It is eight years since my focus moved away from New Zealand to embrace the peoples of the majority world. Back then voices reminded me of the need to be ‘resourcing mission with inspiring stories of relevance.’ Each of those words has been drawn now into a deeper, fuller conversation.
Resourcing - but what about partnership?
The resourcing mentality can create a sense that there are those with something to give and the rest, who have something to receive. The flow tends to be one way. Even with the best servant-hearted intentions, this often perpetuates a dependency.
And yet when we consider the images of the church in the New Testament - body, temple, building – it is interdependency that is so striking. Everyone has something to give. Everyone has something to receive. Everyone is indispensable – in the global church, as well as the local one. Expressing these truths is best done through partnerships.
Mission - but what about maturity?
In global terms, the mission challenge in NZ is difficult, very difficult. I have a special admiration for pastors who spend their entire careers battling this challenge. And yet, further afield, people are responding to Christ in huge numbers: there is growth - but it is growth without depth. The desperate need is for ministries which grow people deep into Christ through discipleship, biblical preaching, theological education, and mentoring.
It is this other mandate for the church in the New Testament – the maturity challenge – which surfaces so often for churches in the majority world.
Inspiration - but what about aspiration?
There is so much available to people in New Zealand, from events, to music, to conferences. The parrot on Inspector Clouseau’s shoulder in the Pink Panther movies comes to mind - constantly being pumped-up, but only to deflate again. Is there not a danger of being over-inspired?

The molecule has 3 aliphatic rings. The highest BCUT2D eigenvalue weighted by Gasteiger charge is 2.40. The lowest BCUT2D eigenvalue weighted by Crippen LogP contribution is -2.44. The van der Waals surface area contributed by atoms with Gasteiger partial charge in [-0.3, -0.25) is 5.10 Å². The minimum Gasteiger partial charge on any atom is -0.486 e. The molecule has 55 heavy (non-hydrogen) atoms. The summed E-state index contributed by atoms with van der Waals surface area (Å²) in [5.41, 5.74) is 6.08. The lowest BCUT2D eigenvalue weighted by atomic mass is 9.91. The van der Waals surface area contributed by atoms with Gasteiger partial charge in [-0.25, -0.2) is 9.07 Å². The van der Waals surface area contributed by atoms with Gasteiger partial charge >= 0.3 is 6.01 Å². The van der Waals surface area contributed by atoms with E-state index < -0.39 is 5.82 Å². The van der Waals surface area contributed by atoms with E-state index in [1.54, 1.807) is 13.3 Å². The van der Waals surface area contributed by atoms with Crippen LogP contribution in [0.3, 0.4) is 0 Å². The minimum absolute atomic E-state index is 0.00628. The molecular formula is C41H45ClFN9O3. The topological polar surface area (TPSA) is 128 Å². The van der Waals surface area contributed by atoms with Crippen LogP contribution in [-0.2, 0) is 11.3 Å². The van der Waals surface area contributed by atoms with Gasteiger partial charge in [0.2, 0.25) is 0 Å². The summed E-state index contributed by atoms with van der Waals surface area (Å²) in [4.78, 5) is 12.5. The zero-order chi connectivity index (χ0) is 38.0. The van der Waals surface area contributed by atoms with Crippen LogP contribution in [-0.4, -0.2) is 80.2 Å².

What about those lives that whisper to us the words of Paul, “Follow me, as I follow Christ” (1 Corinthians 11: 1)?
The genius of such ‘followship’ is that it plays on our aspirations. We want to be like that person who carries that whiff of Jesus. Those people wandered through my life back home – but now my life is awash with them.
Stories - but what about teaching?
The primacy of story in New Zealand is evident for all to see. In the majority world, with its oral cultures, story was set to grow in this ministry – and it is. But leaders over here are saying something else to us: “We’ve tried stories. Come train us how to teach the Bible. That is what we need.” In one country, they see such biblical teaching to be the way to secure their people against the threat of religious fundamentalism. In another country, this biblical teaching is seen to be the antidote to the prosperity gospel. In still another country, such biblical teaching is the helping hand by which the marginalised are drawn close and valued.
Relevance - but what about resistance?
In New Zealand, nothing kills an idea quite like describing it as irrelevant. But there is a problem. The pursuit of relevance - fitting in with the surrounding culture, flowing with its trends in order to gain an audience - is barely visible in the Bible. In one half of the Bible the people of God are “a light to the nations” (Isaiah 49: 6), while in the other they are the “light of the world” (Matthew 5: 14). That sounds more like contrast than it does fitting in; more about going upstream, resisting the flow, than about floating downstream, going with the flow.
‘Resourcing mission with inspiring stories of relevance’ won’t be going anywhere. But is it enough? What about building partnerships which target maturity through aspirational teaching which energises resistance? If we are willing to be patient, we might be surprised.
Story: Paul Windsor
Based in Bangalore (India), Paul is International Director of Langham Preaching. Previously, he was Principal of Carey Baptist College in Auckland, and has been blogging for more than ten years at paulwindsor.blogspot.co.nz.
Photo credit: inbetween/lightstock.com
This article is from the August 2016 issue of Baptist Magazine.
You can subscribe to Baptist Magazine here.